I am writing to thank the MD Anderson Cancer Center on behalf of my husband and myself. We traveled a thousand miles for my husband to be treated here. Why? MD Anderson is regarded as the top cancer hospital in this country, established as a national comprehensive cancer center in 1971. It offered us the largest center for treating the kind of cancer my husband had.
Our experience here has been nothing short of wonderful. Our physician and his team spent a great deal of time with us, explaining treatment and answering questions as if my husband were their only patient. The hospital was equally impressive and during our short stay, our surgeon or one of his team of surgeons visited 5 times a day. Our nurse also was able to devote much time to my husband’s care as she is only assigned a few patients at a time, unlike at most hospitals. My husband stay lasted only 4 days as compared to the usual 10 to 14 days that he would have experienced at our local hospital. And for a surgery that carries a high risk of complications, my husband has had none to date. We attribute much of this to the advanced and comprehensive care he received at MD Anderson.
The MD Anderson campus at the University of Texas is HUGE. My photos do not begin to show the extensive buildings and centers and offer only an impression of what it is like here.
On September 13, we awoke at 4 a.m. and made our way over a skybridge from our hotel to the hospital at MD Anderson Cancer Center. There, my husband underwent a 9 hour surgery, done robotically by wonderfully skilled surgeon, to remove his cancerous bladder and reconstruct a new one.
As I sat in the waiting room, with family and many other families present for their loved ones, time warped again. Everything in our lives stood still as we awaited the conclusion of surgery and the doctor’s report. Finally, my husband was out of surgery and in the recovery room. His surgeon told us the surgery went fast and well. And because my husband’s cancer was superficial and noninvasive (at surgery), the surgery offered a cure and a long life.
As I write this, my husband is recovering well and we remain in the Houston area for follow-up doctor visits. Less than two weeks after surgery, he feels energetic and is walking over a mile a day. Time still runs slowly as we wind through the healing process and patiently wait to go home.
Michael is a homeless man who hangs out near the train stops on Fannin Street. I spent some time talking to him, and learned that in his past, he took a photography course. He spoke articulately about technical aspects of photography and cameras. He no longer has teeth and did not want to be photographed with an open smile. I wondered about his past, what his life might have been and where it is going.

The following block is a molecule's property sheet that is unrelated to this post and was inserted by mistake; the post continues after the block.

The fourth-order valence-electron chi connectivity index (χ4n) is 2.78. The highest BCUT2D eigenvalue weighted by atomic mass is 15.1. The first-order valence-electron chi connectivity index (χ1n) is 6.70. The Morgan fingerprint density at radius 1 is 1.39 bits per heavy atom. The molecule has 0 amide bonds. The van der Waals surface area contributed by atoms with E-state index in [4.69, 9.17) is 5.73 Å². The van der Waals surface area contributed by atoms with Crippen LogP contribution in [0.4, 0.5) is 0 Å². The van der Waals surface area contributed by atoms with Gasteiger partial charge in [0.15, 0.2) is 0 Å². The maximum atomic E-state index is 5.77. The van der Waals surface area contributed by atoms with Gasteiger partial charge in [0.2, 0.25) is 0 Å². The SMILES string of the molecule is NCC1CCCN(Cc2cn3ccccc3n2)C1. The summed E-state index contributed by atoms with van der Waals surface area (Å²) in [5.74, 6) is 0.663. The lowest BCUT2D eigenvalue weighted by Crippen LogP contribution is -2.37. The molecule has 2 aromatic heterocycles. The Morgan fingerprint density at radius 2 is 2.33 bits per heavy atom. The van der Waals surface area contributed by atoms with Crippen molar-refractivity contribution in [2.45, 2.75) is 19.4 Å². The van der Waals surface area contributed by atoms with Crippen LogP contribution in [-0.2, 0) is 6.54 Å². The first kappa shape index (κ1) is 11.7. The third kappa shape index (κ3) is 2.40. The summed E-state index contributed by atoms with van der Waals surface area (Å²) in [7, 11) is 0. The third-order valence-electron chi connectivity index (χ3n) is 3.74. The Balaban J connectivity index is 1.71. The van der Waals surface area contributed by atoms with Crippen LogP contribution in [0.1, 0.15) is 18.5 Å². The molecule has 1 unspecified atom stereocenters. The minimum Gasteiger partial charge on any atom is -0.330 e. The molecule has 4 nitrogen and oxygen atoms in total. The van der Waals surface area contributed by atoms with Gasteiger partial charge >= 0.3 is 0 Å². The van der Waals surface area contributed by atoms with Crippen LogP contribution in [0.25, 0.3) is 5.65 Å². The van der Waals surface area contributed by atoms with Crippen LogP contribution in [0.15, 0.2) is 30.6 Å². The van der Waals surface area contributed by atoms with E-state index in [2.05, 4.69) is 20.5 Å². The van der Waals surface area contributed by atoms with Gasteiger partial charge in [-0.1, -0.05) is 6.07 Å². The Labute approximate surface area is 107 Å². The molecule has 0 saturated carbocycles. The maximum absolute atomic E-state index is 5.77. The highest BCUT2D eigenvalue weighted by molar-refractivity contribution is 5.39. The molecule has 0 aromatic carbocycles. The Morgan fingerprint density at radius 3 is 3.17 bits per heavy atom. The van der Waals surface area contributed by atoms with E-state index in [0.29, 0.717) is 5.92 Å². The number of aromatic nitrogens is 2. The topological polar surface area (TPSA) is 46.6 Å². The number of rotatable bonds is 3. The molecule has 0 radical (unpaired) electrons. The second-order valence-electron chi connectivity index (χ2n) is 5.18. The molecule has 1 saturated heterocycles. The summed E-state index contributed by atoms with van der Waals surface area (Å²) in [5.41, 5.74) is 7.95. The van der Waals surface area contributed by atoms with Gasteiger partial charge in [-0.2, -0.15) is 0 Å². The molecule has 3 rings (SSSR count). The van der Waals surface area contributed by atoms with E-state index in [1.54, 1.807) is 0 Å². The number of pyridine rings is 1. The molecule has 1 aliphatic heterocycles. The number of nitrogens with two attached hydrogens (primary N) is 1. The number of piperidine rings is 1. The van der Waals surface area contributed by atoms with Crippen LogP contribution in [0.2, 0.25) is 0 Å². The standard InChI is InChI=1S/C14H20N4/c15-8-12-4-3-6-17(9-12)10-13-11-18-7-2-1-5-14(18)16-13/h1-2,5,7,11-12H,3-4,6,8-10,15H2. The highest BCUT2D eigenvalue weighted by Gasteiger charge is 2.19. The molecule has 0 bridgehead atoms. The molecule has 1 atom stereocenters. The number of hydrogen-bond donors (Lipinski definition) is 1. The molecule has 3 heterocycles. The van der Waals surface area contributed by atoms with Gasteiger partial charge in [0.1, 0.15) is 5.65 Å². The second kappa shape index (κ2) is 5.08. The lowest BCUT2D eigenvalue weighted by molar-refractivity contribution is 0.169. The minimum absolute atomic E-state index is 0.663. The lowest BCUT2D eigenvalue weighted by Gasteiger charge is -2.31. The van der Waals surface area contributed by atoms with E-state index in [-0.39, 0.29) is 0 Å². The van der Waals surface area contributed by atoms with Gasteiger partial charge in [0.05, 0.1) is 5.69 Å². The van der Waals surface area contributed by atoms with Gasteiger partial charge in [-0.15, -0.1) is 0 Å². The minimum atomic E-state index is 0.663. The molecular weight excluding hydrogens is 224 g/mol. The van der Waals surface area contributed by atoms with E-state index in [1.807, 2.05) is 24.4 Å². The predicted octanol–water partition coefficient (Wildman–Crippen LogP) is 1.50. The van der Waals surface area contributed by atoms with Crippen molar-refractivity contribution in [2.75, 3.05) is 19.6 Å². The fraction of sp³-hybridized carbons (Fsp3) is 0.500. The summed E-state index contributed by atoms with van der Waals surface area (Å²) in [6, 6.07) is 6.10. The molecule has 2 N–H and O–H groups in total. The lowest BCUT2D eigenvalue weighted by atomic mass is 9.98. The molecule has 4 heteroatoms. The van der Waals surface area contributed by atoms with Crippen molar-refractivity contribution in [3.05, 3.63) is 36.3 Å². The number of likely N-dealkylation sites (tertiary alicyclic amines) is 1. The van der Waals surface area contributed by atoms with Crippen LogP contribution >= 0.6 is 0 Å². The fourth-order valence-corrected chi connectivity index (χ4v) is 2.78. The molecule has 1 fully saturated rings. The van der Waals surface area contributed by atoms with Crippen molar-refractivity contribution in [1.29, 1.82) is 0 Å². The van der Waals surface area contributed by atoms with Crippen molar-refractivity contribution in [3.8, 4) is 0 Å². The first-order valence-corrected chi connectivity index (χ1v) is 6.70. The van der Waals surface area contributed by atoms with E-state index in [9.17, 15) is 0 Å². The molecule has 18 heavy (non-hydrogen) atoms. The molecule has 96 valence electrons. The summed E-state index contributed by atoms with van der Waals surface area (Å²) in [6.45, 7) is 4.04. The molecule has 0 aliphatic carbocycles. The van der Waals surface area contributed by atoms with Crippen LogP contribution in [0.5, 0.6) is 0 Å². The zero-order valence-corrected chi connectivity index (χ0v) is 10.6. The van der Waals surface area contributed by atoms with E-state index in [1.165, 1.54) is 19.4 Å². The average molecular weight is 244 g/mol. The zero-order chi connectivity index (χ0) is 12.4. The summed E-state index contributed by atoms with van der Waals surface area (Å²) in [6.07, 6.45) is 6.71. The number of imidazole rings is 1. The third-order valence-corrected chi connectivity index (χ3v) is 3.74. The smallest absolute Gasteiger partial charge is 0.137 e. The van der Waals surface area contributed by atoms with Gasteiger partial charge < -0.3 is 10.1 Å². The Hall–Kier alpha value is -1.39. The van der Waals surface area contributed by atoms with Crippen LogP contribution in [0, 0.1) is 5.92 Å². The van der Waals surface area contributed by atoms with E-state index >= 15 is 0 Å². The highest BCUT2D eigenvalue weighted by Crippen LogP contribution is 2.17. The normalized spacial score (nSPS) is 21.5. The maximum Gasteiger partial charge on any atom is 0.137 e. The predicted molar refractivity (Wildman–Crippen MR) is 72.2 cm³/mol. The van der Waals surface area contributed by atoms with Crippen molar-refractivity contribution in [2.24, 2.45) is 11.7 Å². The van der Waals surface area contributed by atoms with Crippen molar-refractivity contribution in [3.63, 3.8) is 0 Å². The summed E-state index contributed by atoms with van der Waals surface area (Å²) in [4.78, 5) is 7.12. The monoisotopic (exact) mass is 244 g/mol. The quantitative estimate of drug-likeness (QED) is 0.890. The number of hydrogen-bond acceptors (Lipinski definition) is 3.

Finished but chaos and frustration at the ticket booth
While my husband recuperated at MD Anderson hospital, I walked around the nearby streets and train stops. This woman seriously enjoyed her cigarette while the ladies behind her grew frustrated over the Metro ticket machine. The exhale starts with Photo #1, goes big in Photo #2 and completes in #3.
Last week, I photographed people who happened to be at the intersection of State Street and the Capital Square. Here are a couple of my favorites. I’m not sure how often I will be posting from Houston but wanted to get these photographs and the last ones from Lake Superior posted before leaving home.
This photo was taken the morning after a day and night of heavy rain and wind. My husband told me the boat rocked and listed all night long (despite the fact that we were tethered to the dock at the marina.) I had slept through the night, hearing nothing, and missed the whole spectacle.
The featured image shows the marina headwall from the beach at Siskiwit Bay. The orange ladder and blue bench atop the marina wall caught my eye. The waves had a purplish cast, perhaps from the sediment disrupted from the lake bottom in the storm.
Earlier in the week, we motored to the sea caves and returned just as the sun was setting, the “blue hour.” The lake was so calm and still it magnified the reflection of the sunset. I took the photo above of Barker’s Point from the bow of our boat. At the time it was hard to imagine this same body of water turning into the mighty waves the happened a day later.
We keep San Francisco, our Island Packet sailboat in the marina at Cornucopia Wisconsin. Cornucopia lies on the South Shore of Lake Superior and is the northern-most town in Wisconsin. About a 100 people live there, I think. I first traveled through Corny when I was a child vacationing with my family. Returning there now takes me back to a simpler place and time where I spend my days doing fun stuff like swimming in Siskiwit Bay and making endless trip to Ehlers General Store for sandwiches and cookies and sodas. We love the village and the marina, and especially enjoy hanging out with our friends Dave and Mary Beth, the owners of the marina.
This year, we left our boat and Corny more than a month earlier than usual for Howard to head to Texas for treatment. Staying on our boat that last week was bittersweet for as much as we enjoyed being on the water, we knew that our stay was short and we would not be returning for another year.